Sailing By -- The Music of
Ronald BINGE (1910-1979)
Various Artists and
ASV British Light Music
Heritage Series CD WLZ 245 2 CDs
CD1 - Elizabethan Serenade; The Watermill; Saxophone Concerto;
Miss Melanie; Man in a Hurry; Saturday
CD2 - Sailing By; Give Me a Ring; I Like Your Smile; Perhaps
I'm Young; A Star is Born; Morning Light; I
Sent You Roses; Waiting for the Moonlight When You Are Young;
Tango Corto; At the End of the Day; Under the Sun; Butterflies;
Homeward; The Last of the Clan; Inamorata; Autumn Dream; The
Look in Your Eyes; There's a Light in Your Eyes; Candles on the Table;
What do you Know?; The Sound of Music is Everywhere; Fugal
Fun; The Moon Looks Down; Farewell Waltz.
Ronald Binge, Derby-born composer, arranger and conductor, was an important
figure in the world of British Light Music from before the 2nd World War
until his death in 1979. Work as a pre-talkie cinema pianist in his native
town, and later as a pianist/accordionist at the East Anglian seaside resort
of Great Yarmouth, helped subsidise his compositional studies. From 1935
he was the arranger for Mantovani's Orchestra, inventing (as ASV's admirably
full note tell us) the 'cascading strings' effect which became that popular
conductor's signature. His own compositions included the scores for well
over 50 films, as well as a multitude of short pieces for instrumentalists,
chorus and orchestra.
Of these, the Elizabethan Serenade (c.1950) is deservedly most famous.
Though it has been subjected to countless arrangements, the original version
remains a perfectly-formed miniature masterpiece; and ASV's double album
rightly places the National Philharmonic Orchestra's nicely poised version
under Charles Gerhardt at the head of affairs. The rest of the first CD is
equally satisfying, featuring another four of Binge's best miniatures including
his touching pastorale The Watermill; the tuneful 1956 Saxophone Concerto
in Aage Voss's lively account under the composer; and his magnum opus, the
Saturday Symphony (1966-68), which came as a surprise to many admirers.
In a sense, the pretty title belies the work. This is no ramshackle sequence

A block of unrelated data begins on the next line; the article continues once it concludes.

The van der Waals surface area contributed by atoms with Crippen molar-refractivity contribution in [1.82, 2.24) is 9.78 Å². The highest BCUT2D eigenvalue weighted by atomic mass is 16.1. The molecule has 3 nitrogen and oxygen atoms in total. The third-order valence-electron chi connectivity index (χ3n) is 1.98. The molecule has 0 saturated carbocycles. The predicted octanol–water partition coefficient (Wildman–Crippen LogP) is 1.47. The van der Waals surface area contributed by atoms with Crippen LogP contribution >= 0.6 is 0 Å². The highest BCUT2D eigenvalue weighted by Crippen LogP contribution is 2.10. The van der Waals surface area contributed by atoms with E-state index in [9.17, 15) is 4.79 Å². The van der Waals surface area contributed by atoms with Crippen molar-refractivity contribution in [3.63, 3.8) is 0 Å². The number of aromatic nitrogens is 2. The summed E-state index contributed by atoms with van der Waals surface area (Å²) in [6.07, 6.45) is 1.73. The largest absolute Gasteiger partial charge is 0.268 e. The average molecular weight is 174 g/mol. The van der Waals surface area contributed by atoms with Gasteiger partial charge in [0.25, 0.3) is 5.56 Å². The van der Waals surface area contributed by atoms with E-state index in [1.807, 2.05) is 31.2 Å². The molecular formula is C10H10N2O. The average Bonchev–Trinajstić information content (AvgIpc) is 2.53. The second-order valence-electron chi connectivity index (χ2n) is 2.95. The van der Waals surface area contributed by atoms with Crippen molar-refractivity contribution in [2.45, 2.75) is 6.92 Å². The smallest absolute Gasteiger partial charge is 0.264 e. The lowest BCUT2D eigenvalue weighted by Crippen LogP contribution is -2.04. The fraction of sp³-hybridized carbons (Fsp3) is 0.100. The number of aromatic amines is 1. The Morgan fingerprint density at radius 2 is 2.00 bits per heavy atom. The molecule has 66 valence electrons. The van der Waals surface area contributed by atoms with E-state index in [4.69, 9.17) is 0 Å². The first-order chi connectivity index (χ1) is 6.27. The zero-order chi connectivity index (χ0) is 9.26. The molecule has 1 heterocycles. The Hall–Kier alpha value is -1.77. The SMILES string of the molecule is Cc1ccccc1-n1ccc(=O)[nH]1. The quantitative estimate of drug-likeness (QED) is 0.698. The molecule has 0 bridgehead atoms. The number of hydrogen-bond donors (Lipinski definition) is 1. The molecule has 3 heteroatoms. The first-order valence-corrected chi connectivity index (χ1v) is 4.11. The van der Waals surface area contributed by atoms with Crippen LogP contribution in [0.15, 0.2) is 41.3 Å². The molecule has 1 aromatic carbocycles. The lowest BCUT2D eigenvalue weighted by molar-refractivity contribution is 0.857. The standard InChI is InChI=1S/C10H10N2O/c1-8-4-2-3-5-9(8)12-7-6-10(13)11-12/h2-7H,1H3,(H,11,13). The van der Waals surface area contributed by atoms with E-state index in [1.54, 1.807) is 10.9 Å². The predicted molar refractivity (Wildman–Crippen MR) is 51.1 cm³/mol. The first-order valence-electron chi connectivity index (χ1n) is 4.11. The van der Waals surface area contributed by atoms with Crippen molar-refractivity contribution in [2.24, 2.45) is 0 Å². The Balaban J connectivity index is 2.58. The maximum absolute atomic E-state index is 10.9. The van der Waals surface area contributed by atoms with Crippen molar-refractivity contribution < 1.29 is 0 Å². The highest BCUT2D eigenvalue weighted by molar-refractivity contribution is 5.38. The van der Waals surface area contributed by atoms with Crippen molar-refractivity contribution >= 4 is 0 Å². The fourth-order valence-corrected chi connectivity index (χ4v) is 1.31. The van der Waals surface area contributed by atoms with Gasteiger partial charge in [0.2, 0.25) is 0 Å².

of over-extended light music miniatures, but a serious and cogent work in
four eminently symphonic movements, fully comparable in scope and achievement
with the symphonies of Binge's near-contemporary Malcolm Arnold. Its mood
is often as melancholy and rain-soaked as perhaps those far-off Saturdays
were in post-war, austerity England. There are echoes in the outer movements
of Vaughan Williams, Bax, Shostakovich and even Bartók, as well as
50s popular jazz; but the beautiful slow movement is intensely individual
and the Symphony as a whole is as powerful an expression of Ronald Binge's
musical and orchestral imagination as of his technical assurance. The 1971
performance, originally coupled with the concerto on a much-prized but
over-reverberant Rediffusion LP, benefits from Binge's own beautifully paced
and prepared direction, as well as some sensitive playing from his German
orchestra. The remastered recording emerges with crystal clarity.
The second CD is quite different in tone. It begins with that classic 1963
rendition of Sailing By that we night owls love to hear at close of
play on Radio 4, fresher minted than rival digital accounts on Hyperion and
Marco Polo. Unfortunately, much of what follows is less compelling - another
24 numbers from Binge the galley-craftsman, sometimes working on autopilot
though never cheap or shoddy. Conductors "Walter Heller" and "Heinz Hotter"
(Binge again?) steer scratch bands with names like "Dreamland Orchestra"
and "Orchestra Raphaele" through a host of tracks with interchangeable titles
such as The Look in Your Eyes, There's a Light in Your Eyes
and The Moon Looks Down, many of which sound as if they're doing
intermission duty at "Carry On" double bills. Fugal Fun is the exception,
a clever, catchy jazz number that says as much in two and a half minutes
as Gershwin could say in twenty.
It would be good if someone saw fit to reissue the Rediffusion LP of Binge's
late and lovely "Guitar Suites", and Marco Polo's British Light Music collection
under Ernest Tomlinson contains many fine miniatures not found here, notably
String Song and Madrugado. But at this price, who's grumbling?
ASV's double album is a timely tribute to the work of a composer who was
considerably more than a glib tunesmith. It's worth the price of admission
for the Saturday Symphony alone, a fine and undervalued work which
is a must-have for anyone remotely interested in the British symphonic tradition
in the uneasy post-Bax, post-Vaughan Williams years.
See also review by Ian Lace